Report on the Ecological Importance of Owls Head Crown land: More Findings

Broom Crowberry

Today, we are sharing in-depth excerpts from the Report on the Ecological Importance of Owls Head Crown land. Dr. Jeremy Lundholm, PhD, and Caitlin Porter, MSc, voluntarily provided this information to the court and have subsequently given us permission to share it online. You can find their unabridged report at the bottom of this page. If you’d prefer, you can read the post of their conclusions instead.

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How Do We Put a Value on Owls Head?

Corema - Broom Crowberry

How do we put a value on Owls Head Provincial Park?

There have been few valuations for rare plants, let alone globally rare plant communities. For example, a rare Shenzhen Nongke orchid is valued at $202,000 per plant. We would need to do a series of transects and plots at Owls Head Provincial Park to get an honest number of the rare plants and communities to put into the economic calculus of a ” balanced ” view.

“A mature tree can have an appraised value of between $1,000 and $10,000.” So let’s do a survey of all the ancient coastal white spruce stands at Owls head and put an average value of $2000 on the individual specimens, but let’s be fair and only value the trees that are 75-100+ years old, the ones impossible to replace in a lifetime.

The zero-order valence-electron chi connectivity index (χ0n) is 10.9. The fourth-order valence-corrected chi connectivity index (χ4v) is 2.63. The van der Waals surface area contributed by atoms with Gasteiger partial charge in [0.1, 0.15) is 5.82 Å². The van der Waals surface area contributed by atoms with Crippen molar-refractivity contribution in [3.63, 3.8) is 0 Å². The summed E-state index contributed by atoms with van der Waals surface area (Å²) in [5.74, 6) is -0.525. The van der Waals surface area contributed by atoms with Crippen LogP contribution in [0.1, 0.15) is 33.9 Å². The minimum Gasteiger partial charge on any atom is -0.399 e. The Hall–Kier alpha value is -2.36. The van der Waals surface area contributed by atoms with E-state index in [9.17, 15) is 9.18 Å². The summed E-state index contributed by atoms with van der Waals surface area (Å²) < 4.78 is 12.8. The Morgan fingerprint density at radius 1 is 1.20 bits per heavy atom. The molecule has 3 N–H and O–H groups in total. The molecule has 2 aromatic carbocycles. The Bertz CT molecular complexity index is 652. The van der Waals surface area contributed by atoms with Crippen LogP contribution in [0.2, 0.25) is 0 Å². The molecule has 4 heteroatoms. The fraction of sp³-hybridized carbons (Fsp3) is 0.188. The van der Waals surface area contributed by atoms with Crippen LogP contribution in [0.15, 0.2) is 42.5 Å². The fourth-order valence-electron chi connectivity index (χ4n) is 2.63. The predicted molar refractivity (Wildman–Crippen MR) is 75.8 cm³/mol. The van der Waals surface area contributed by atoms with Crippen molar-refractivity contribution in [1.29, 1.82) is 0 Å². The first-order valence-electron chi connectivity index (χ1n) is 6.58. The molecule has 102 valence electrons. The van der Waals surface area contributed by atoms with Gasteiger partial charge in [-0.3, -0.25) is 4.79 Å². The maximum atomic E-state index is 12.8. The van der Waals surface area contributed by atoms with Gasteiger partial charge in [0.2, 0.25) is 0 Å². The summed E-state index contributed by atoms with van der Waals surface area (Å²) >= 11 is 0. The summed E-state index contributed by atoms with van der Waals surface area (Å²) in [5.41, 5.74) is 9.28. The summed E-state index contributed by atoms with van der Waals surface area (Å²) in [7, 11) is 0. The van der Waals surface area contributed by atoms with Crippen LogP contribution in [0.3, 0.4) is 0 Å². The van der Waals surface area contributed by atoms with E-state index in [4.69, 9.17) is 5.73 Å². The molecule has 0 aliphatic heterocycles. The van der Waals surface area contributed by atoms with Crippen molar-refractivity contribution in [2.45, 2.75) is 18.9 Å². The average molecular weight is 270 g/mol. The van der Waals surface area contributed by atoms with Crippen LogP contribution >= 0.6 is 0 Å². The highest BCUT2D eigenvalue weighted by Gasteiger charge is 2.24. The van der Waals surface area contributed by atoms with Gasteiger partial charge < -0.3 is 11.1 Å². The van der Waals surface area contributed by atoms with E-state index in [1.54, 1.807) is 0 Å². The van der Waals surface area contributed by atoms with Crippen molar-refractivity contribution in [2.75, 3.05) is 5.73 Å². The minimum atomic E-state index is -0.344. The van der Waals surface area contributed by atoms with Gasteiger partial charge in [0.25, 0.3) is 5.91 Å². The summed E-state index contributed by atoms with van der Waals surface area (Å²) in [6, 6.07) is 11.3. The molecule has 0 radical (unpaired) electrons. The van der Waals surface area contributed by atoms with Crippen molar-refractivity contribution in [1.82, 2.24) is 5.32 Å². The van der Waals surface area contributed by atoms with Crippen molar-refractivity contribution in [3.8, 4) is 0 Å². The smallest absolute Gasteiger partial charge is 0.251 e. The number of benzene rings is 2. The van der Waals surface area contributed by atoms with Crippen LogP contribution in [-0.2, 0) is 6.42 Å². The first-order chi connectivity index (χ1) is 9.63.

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Letter from Karen Beazley, Dalhousie Institute for Resource and Environmental Studies

Honourable Stephen McNeil, Premier,

Please do not sell public land. NS has very little public land. It should not be sold to or for private interests. The Nova Scotia Nature Trust and the Nature Conservancy of Canada are working hard to purchase and secure ecologically significant lands in NS, with substantial (several millions of dollars of) funding being provided by both private and public individuals and organizations in support of their efforts. They are focusing on connected ecological systems along the eastern shore and elsewhere to complement Provincial conservation efforts. There is strong public support of their efforts, providing solid evidence of public economic and ethical valuation of public and private land conservation in NS.

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Protecting Canada’s Hidden “Meadows of the Sea”

Collaborative research is uncovering the secrets of coastal seagrass beds to help keep them healthy

Sarah Joy Bittick 
Canadian Geographic
Published: October 30, 2019

Full Article Here>

People Benefit From Seagrass Meadows

All people living on the coasts of Canada have a close relationship with seagrasses, even if it’s not immediately apparent […] Besides their role as habitat for important food fish, seagrass meadows protect our coasts from high-energy waves from the ocean. This protection is especially important during storms; without it, our coastal towns and cities would not exist. Large seagrass meadows also absorb carbon through photosynthesis and store it in their tissues, which can help slow climate change. We certainly owe a lot to these meadows of the sea.

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